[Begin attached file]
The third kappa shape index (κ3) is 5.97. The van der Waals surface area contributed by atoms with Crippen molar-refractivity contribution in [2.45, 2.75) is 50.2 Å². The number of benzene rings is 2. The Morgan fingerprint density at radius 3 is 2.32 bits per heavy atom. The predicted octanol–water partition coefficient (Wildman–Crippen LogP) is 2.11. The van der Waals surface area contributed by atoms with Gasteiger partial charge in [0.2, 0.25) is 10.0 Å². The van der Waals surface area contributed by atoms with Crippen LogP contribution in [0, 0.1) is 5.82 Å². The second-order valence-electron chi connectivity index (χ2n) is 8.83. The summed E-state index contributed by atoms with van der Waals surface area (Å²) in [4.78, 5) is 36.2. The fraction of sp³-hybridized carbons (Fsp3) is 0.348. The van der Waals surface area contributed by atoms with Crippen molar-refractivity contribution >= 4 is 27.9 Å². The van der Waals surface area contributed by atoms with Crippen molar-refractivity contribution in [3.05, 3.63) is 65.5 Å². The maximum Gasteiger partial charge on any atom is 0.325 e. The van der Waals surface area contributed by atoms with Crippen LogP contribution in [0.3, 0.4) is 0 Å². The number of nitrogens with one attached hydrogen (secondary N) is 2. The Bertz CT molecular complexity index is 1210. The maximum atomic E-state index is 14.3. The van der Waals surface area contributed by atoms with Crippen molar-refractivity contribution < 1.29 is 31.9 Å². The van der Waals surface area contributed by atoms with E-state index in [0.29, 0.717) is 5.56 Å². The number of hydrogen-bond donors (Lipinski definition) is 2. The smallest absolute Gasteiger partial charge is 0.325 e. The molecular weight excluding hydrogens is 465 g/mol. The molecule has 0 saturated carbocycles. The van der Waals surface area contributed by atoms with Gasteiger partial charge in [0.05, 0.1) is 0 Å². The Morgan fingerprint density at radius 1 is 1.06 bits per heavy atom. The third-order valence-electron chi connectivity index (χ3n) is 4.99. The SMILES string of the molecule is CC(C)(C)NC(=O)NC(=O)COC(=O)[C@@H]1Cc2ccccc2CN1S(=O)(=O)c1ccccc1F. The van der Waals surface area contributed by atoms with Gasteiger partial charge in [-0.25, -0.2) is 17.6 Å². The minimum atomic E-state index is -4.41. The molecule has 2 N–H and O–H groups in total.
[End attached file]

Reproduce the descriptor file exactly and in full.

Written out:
The third kappa shape index (κ3) is 5.97. The van der Waals surface area contributed by atoms with Crippen molar-refractivity contribution in [2.45, 2.75) is 50.2 Å². The number of benzene rings is 2. The Morgan fingerprint density at radius 3 is 2.32 bits per heavy atom. The predicted octanol–water partition coefficient (Wildman–Crippen LogP) is 2.11. The van der Waals surface area contributed by atoms with Gasteiger partial charge in [0.2, 0.25) is 10.0 Å². The van der Waals surface area contributed by atoms with Crippen LogP contribution in [0, 0.1) is 5.82 Å². The second-order valence-electron chi connectivity index (χ2n) is 8.83. The summed E-state index contributed by atoms with van der Waals surface area (Å²) in [4.78, 5) is 36.2. The fraction of sp³-hybridized carbons (Fsp3) is 0.348. The van der Waals surface area contributed by atoms with Crippen molar-refractivity contribution >= 4 is 27.9 Å². The van der Waals surface area contributed by atoms with Crippen molar-refractivity contribution in [3.05, 3.63) is 65.5 Å². The maximum Gasteiger partial charge on any atom is 0.325 e. The van der Waals surface area contributed by atoms with Crippen LogP contribution in [0.3, 0.4) is 0 Å². The number of nitrogens with one attached hydrogen (secondary N) is 2. The Bertz CT molecular complexity index is 1210. The maximum atomic E-state index is 14.3. The van der Waals surface area contributed by atoms with Crippen molar-refractivity contribution < 1.29 is 31.9 Å². The van der Waals surface area contributed by atoms with E-state index in [0.29, 0.717) is 5.56 Å². The number of hydrogen-bond donors (Lipinski definition) is 2. The smallest absolute Gasteiger partial charge is 0.325 e. The molecular weight excluding hydrogens is 465 g/mol. The molecule has 0 saturated carbocycles. The van der Waals surface area contributed by atoms with Gasteiger partial charge in [0.05, 0.1) is 0 Å². The Morgan fingerprint density at radius 1 is 1.06 bits per heavy atom. The third-order valence-electron chi connectivity index (χ3n) is 4.99. The SMILES string of the molecule is CC(C)(C)NC(=O)NC(=O)COC(=O)[C@@H]1Cc2ccccc2CN1S(=O)(=O)c1ccccc1F. The van der Waals surface area contributed by atoms with Gasteiger partial charge in [-0.25, -0.2) is 17.6 Å². The minimum atomic E-state index is -4.41. The molecule has 2 N–H and O–H groups in total.